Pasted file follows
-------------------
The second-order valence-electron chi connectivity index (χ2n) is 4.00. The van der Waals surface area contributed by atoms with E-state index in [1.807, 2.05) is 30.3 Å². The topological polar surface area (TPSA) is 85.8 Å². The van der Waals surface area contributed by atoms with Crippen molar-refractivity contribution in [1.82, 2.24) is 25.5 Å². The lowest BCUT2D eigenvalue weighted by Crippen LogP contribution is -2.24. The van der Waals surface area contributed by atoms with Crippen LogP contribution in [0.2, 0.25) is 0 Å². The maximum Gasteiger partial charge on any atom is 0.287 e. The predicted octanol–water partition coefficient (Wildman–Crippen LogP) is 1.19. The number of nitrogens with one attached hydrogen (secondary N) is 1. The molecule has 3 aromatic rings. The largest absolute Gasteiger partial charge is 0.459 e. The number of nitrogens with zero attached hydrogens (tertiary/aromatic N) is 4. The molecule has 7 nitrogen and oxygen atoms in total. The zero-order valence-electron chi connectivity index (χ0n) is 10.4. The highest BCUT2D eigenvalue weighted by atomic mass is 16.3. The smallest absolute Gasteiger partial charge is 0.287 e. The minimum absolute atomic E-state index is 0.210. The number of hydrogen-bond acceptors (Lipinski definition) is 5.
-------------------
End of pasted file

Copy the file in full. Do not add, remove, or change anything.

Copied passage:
The second-order valence-electron chi connectivity index (χ2n) is 4.00. The van der Waals surface area contributed by atoms with E-state index in [1.807, 2.05) is 30.3 Å². The topological polar surface area (TPSA) is 85.8 Å². The van der Waals surface area contributed by atoms with Crippen molar-refractivity contribution in [1.82, 2.24) is 25.5 Å². The lowest BCUT2D eigenvalue weighted by Crippen LogP contribution is -2.24. The van der Waals surface area contributed by atoms with Crippen LogP contribution in [0.2, 0.25) is 0 Å². The maximum Gasteiger partial charge on any atom is 0.287 e. The predicted octanol–water partition coefficient (Wildman–Crippen LogP) is 1.19. The number of nitrogens with one attached hydrogen (secondary N) is 1. The molecule has 3 aromatic rings. The largest absolute Gasteiger partial charge is 0.459 e. The number of nitrogens with zero attached hydrogens (tertiary/aromatic N) is 4. The molecule has 7 nitrogen and oxygen atoms in total. The zero-order valence-electron chi connectivity index (χ0n) is 10.4. The highest BCUT2D eigenvalue weighted by atomic mass is 16.3. The smallest absolute Gasteiger partial charge is 0.287 e. The minimum absolute atomic E-state index is 0.210. The number of hydrogen-bond acceptors (Lipinski definition) is 5.